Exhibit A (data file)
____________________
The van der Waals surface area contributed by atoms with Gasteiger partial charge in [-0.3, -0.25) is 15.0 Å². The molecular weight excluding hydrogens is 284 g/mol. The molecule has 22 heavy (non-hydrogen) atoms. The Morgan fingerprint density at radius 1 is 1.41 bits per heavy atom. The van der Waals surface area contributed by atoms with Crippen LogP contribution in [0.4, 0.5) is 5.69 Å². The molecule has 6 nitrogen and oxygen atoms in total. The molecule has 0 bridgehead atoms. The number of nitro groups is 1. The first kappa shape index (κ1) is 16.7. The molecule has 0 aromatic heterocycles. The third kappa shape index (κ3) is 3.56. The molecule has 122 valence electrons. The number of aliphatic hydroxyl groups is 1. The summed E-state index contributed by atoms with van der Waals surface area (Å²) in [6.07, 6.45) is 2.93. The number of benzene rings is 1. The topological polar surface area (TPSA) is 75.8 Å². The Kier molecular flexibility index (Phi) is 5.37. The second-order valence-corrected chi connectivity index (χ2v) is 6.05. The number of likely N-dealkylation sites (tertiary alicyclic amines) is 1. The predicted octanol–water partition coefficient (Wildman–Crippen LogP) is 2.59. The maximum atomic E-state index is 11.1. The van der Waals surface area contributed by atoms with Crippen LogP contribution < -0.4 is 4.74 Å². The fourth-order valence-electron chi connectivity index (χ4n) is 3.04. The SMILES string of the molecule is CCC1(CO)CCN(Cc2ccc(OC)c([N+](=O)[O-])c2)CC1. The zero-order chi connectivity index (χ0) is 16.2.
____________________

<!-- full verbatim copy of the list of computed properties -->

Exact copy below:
The van der Waals surface area contributed by atoms with Gasteiger partial charge in [-0.3, -0.25) is 15.0 Å². The molecular weight excluding hydrogens is 284 g/mol. The molecule has 22 heavy (non-hydrogen) atoms. The Morgan fingerprint density at radius 1 is 1.41 bits per heavy atom. The van der Waals surface area contributed by atoms with Crippen LogP contribution in [0.4, 0.5) is 5.69 Å². The molecule has 6 nitrogen and oxygen atoms in total. The molecule has 0 bridgehead atoms. The number of nitro groups is 1. The first kappa shape index (κ1) is 16.7. The molecule has 0 aromatic heterocycles. The third kappa shape index (κ3) is 3.56. The molecule has 122 valence electrons. The number of aliphatic hydroxyl groups is 1. The summed E-state index contributed by atoms with van der Waals surface area (Å²) in [6.07, 6.45) is 2.93. The number of benzene rings is 1. The topological polar surface area (TPSA) is 75.8 Å². The Kier molecular flexibility index (Phi) is 5.37. The second-order valence-corrected chi connectivity index (χ2v) is 6.05. The number of likely N-dealkylation sites (tertiary alicyclic amines) is 1. The predicted octanol–water partition coefficient (Wildman–Crippen LogP) is 2.59. The maximum atomic E-state index is 11.1. The van der Waals surface area contributed by atoms with Crippen LogP contribution < -0.4 is 4.74 Å². The fourth-order valence-electron chi connectivity index (χ4n) is 3.04. The SMILES string of the molecule is CCC1(CO)CCN(Cc2ccc(OC)c([N+](=O)[O-])c2)CC1. The zero-order chi connectivity index (χ0) is 16.2.